NPA has been at the pinnacle for small and medium-sized business industry. From the struggles in paying salaries to the employees to seeking deferment of repayment of loans & GST, the same has been mirroring the effects of the pandemic over the industry. Consideration of the prevailing unprecedented scenario wherein the spread of pandemic has created a situation of hue and cry globally, the Legislature, Executive and the Judiciary, in order to mitigate its adverse consequences, are consistently aiming to bring amendments in-laws, orders, notifications, and circulars.

Insolvency and Bankruptcy Code.

The Insolvency and Bankruptcy Code, 2016 (‘Code’) reconceptualised the framework for insolvency resolution in India. It provides a mechanism for the insolvency resolution of debtors. The Code separates commercial aspects of insolvency and bankruptcy proceedings from judicial aspects and empowers and facilitates the stakeholders and Adjudicating Authority to decide matters within their respective domain expeditiously

The National Company Law Tribunals, the National Company Law Appellate Tribunal, the High Courts and the Supreme Court have adjudicated upon matters under the Code with unprecedented speed, and have provided certainty on interpretation of key concepts under it. The code provides with the timelines to follow the procedure in the court if the matter goes to the court.it solves the Disputes in the corporate sector.

Effect of Covid-19 leading to Amendments in the Insolvency and Bankruptcy Code.

Amendments in corporate laws brought changes to S. 4 of the Insolvency and Bankruptcy Code, 2016 (IBC). The proposed move to suspend S. 7, 9 and 10 is detrimental to the business environment which is already stressed due to the pre-COVID global downturn.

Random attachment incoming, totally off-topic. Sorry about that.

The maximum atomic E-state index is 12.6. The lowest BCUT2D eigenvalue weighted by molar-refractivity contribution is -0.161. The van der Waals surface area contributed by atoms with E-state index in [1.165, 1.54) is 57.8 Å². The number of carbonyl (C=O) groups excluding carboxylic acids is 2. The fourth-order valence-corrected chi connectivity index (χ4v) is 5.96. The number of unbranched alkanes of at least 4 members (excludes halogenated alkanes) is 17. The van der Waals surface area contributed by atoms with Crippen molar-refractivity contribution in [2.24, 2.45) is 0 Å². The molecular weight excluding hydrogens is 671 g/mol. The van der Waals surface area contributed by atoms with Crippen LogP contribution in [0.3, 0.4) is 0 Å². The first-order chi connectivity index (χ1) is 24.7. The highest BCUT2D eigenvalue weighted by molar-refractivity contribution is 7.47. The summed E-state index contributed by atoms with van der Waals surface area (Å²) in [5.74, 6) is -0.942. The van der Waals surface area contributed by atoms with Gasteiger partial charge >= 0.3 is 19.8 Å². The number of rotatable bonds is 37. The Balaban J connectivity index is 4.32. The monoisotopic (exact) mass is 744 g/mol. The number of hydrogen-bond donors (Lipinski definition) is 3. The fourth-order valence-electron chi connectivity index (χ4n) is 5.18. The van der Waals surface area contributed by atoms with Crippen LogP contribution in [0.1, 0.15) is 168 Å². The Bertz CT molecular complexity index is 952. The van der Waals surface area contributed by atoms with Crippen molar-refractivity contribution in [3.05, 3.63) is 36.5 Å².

The ministry of corporate affairs raised the threshold of default to Rs 1 crore from Rs 1 lakh as a response to the financial challenges arising from COVID-19. The move to increase the default threshold to Rs 1 crore by the corporate debtor could be to prevent companies, especially those within micro small and medium enterprises (MSME) category, from being dragged to the National Company Law Tribunal for settlement of debts. This could be a breather for companies that are already struggling with business losses.

Similarly, the RBI in its notification dated 27.03.2020, mitigated the burden of debt by deferment of repayment of EMIs and Loan amount for a period of three months after the moratorium period from March 1, 2020, to May 31, 2020, on their outstanding amid the corona virus outbreak.

Furthermore, NCLT in its order dated 30.03.2020 in “Suo Moto – Company Appeal (AT) (Insolvency) No. 01 of 2020” taking reference of the dictum in “Quinn Logistics India Pvt. Ltd. vs. Mack Soft-Tech Pvt. Ltd” held that the period of lockdown shall be excluded for the purposes of CIRP (Corporate Insolvency Resolution Process) and has ordered the continuance of the interim/stay order in any appeal under Companies Act, 2013 or Competition Act, 2002 passed by the Tribunal until the next hearing.